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The Chiropractor's Guide to CRISPR
Science magazine's "Breakthrough of the Year" award for 2015 was described as "the gene-editing tool called CRISPR." CRISPR stands for "clustered regularly interspaced short palindromic repeats."
Scope of Chiropractic Practice: Why Now Is the Time to Expand
In my January article, "Scope of Chiropractic Practice: Is It Time for Change?" I discussed the use of the term primary spine care practitioner, the loss of privileges to diagnose in Texas, and the fact that the definition of "chiropractic" varied from state to state.
Good Works at the Canandaigua VA
Faculty and students of the Finger Lakes School of Acupuncture and Oriental Medicine (FLSAOM) of the New York Chiropractic College have provided acupuncture to veterans at the Veterans' Administration Medical Center (VAMC) in Canandaigua, New York since September of 2007.
Caring for Refugees in Greece
At the beginning of 2016 I had no idea what was in store for me, but I was looking forward to a personal retreat on the Greek island of Paros; a graduation gift to myself after 22 years of motherhood, and four-plus years of Chinese medicine school.
NSAIDs No Better Than Placebo for Spine Pain
A meta-analysis of randomized, placebo-controlled trials comparing the efficacy and safety of NSAIDs with placebo for spinal pain concludes that among 6,065 spine pain patients, "NSAIDs reduced pain and disability, but provided clinically unimportant effects over placebo."
Treating LBP the Right Way: Think Natural
An updated clinical practice guideline from the American College of Physicians (ACP) recommends spinal manipulation and other non-invasive, non-drug therapies as first options for acute, subacute and chronic low back pain, rather than pain medications, as stipulated in the original 2007 guideline.
Integrative Cardiology: The Heart of TCM & Western Medicine
Patient centered therapy is a growing trend in hospitals that are expanding to boutique services.
Chiropractic: A Great Fit for the White House
Dr. Eric Kaplan is a New York Chiropractic College alumnus; a No. 1 best-selling author whose books include Awaken the Wellness Within and The 5 Minute Motivator; a chiropractor for professional sports teams and elite athletes; and even served as an advisor under the Clinton Administration to the President's Council on Sports & Physical Fitness.
Insomnia Treatment Based on the Yu Theory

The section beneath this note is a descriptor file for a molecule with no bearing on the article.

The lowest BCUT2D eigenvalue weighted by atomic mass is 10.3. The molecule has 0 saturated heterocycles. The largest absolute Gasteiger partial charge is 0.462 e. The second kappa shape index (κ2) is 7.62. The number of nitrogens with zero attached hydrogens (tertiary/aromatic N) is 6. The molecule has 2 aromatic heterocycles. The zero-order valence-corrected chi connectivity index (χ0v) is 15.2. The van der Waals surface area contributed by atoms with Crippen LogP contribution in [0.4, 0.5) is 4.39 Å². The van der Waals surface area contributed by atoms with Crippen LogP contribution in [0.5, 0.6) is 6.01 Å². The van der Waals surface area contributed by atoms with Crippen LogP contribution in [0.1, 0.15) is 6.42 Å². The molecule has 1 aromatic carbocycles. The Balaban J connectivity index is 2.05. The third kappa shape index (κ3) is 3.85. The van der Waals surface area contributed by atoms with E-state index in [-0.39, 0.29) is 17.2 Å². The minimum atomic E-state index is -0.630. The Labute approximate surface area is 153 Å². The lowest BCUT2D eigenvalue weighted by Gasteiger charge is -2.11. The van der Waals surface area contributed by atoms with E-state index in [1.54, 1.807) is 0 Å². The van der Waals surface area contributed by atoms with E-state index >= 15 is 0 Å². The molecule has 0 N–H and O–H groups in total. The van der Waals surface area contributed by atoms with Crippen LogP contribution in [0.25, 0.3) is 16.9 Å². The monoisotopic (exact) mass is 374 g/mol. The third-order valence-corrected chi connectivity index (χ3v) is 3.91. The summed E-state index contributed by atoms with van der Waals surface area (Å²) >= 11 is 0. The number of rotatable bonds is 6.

In recent years, acupuncture has risen in popularity as a form of alternative or supplemental medicine for the treatment of many different types of disorders.
Treating the Terrain of Chronic Sinus Infections
Chronic sinus infections can be stubborn to treat, but the therapeutic path forward can be simplified when utilizing three distinct treatment principles which take into account the terrain of the body, and the way in which microbes grow.
Shedding Light on the Benefits of Heliotherapy
I can't imagine anyone not feeling good strolling in the sun on a beautiful spring day. The sun is responsible for all life on earth and is best illustrated along the equator touting the richest biodiversity on the planet, in stark contrast to the Arctic Circle and South Pole.
Making Sense of Liver Regulation
In Chinese medicine, the liver has the function of moving and storing qi and blood. In its moving function, the liver smoothly distributes qi and blood to the tendons, muscles and flesh through microcirculation.
What's Bugging You? Probiotics and Your Health
An estimated 100 trillion microorganisms representing more than 500 different species inhabit every normal, healthy bowel. Gut-dwelling bacteria keep pathogens in check, aid digestion and nutrient absorption, and contribute to immune function.
Give Your Patients the Ergonomic Advantage
Prolonged sitting contributes to low back pain and is a health risk. When I discuss my POLITE technique practice recommendations with patients, ergonomics may be last, but not least!
5 Ways to Enhance Your Family Practice
Every practice has a personality style. A practice that caters to athletes, PI cases or adults, for example, projects differently to patients than a family wellness practice.
How to Correct a Cuboid Subluxation
Cuboid subluxation is a poorly recognized condition, even though it is not uncommon. It has been described in the literature under various names: cuboid subluxation, cuboid syndrome, locked cuboid, dropped cuboid, cuboid fault syndrome or peroneal cuboid syndrome.
Help Save an Important Chiropractic Landmark
The chiropractic profession has a splendid and varied history. Sadly, many landmarks have been lost to bulldozers and wrecking crews, such as the Ryan Building, Little-Bit-O-Heaven, Spears Chiropractic Hospital, and Clearview Sanitarium.
Toxicity & Kids: The Importance of Environmental Intake
The old adage is true that children are not little adults. Traditional Chinese medicine (TCM) has long known that the physiology of children is unique, as are the diseases that plague them.
Waist Circumference: A Conversation Starter (Part 2)
Now let's discuss the clinical approach to reducing WC and implementation in today's chiropractic practice. The primary intervention centers around dietary modification and lifestyle habits aimed to reduce adiposity, improve insulin sensitivity and ultimately, diminish systemic metabolic dysfunction.
The Qi Focus: A Guide to Managing Stress
Stress, are you experiencing heightened stress levels? Your own, and your clients? Is Trumpitis getting to you? I recently polled a cluster of acupuncturists, Asian Bodywork Therapists (ABT) and psychotherapy colleagues on the issue.
The First (Only) Choice for Spinal Pain